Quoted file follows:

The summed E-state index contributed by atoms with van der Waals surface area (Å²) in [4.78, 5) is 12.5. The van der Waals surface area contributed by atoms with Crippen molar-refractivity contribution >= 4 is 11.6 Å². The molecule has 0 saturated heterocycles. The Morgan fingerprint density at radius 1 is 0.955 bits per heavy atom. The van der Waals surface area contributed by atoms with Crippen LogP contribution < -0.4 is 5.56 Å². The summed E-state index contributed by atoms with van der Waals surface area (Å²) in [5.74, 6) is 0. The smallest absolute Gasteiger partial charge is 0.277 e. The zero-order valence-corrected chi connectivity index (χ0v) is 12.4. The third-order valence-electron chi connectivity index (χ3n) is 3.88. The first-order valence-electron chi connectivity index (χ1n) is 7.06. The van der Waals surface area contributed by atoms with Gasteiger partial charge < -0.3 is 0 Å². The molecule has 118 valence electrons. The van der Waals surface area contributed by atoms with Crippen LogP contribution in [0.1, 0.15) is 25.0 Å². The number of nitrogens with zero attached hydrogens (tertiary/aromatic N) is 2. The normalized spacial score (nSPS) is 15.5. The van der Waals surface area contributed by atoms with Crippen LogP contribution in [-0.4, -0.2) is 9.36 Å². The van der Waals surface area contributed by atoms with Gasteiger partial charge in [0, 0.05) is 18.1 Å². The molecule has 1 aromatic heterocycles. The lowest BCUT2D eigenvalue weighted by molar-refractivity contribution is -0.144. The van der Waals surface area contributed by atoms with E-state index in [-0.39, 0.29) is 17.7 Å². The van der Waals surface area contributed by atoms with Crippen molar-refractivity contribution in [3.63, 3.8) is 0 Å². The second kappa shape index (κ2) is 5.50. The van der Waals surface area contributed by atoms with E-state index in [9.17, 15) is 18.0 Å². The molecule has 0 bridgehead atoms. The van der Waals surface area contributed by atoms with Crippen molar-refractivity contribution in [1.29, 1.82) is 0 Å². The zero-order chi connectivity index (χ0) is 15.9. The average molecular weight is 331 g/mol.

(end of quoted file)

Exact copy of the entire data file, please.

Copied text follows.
The summed E-state index contributed by atoms with van der Waals surface area (Å²) in [4.78, 5) is 12.5. The van der Waals surface area contributed by atoms with Crippen molar-refractivity contribution >= 4 is 11.6 Å². The molecule has 0 saturated heterocycles. The Morgan fingerprint density at radius 1 is 0.955 bits per heavy atom. The van der Waals surface area contributed by atoms with Crippen LogP contribution < -0.4 is 5.56 Å². The summed E-state index contributed by atoms with van der Waals surface area (Å²) in [5.74, 6) is 0. The smallest absolute Gasteiger partial charge is 0.277 e. The zero-order valence-corrected chi connectivity index (χ0v) is 12.4. The third-order valence-electron chi connectivity index (χ3n) is 3.88. The first-order valence-electron chi connectivity index (χ1n) is 7.06. The van der Waals surface area contributed by atoms with Gasteiger partial charge < -0.3 is 0 Å². The molecule has 118 valence electrons. The van der Waals surface area contributed by atoms with Crippen LogP contribution in [0.1, 0.15) is 25.0 Å². The number of nitrogens with zero attached hydrogens (tertiary/aromatic N) is 2. The normalized spacial score (nSPS) is 15.5. The van der Waals surface area contributed by atoms with Crippen LogP contribution in [-0.4, -0.2) is 9.36 Å². The van der Waals surface area contributed by atoms with Gasteiger partial charge in [0, 0.05) is 18.1 Å². The molecule has 1 aromatic heterocycles. The lowest BCUT2D eigenvalue weighted by molar-refractivity contribution is -0.144. The van der Waals surface area contributed by atoms with E-state index in [-0.39, 0.29) is 17.7 Å². The van der Waals surface area contributed by atoms with Crippen molar-refractivity contribution in [3.63, 3.8) is 0 Å². The second kappa shape index (κ2) is 5.50. The van der Waals surface area contributed by atoms with E-state index in [9.17, 15) is 18.0 Å². The molecule has 0 bridgehead atoms. The van der Waals surface area contributed by atoms with Crippen molar-refractivity contribution in [1.29, 1.82) is 0 Å². The zero-order chi connectivity index (χ0) is 15.9. The average molecular weight is 331 g/mol.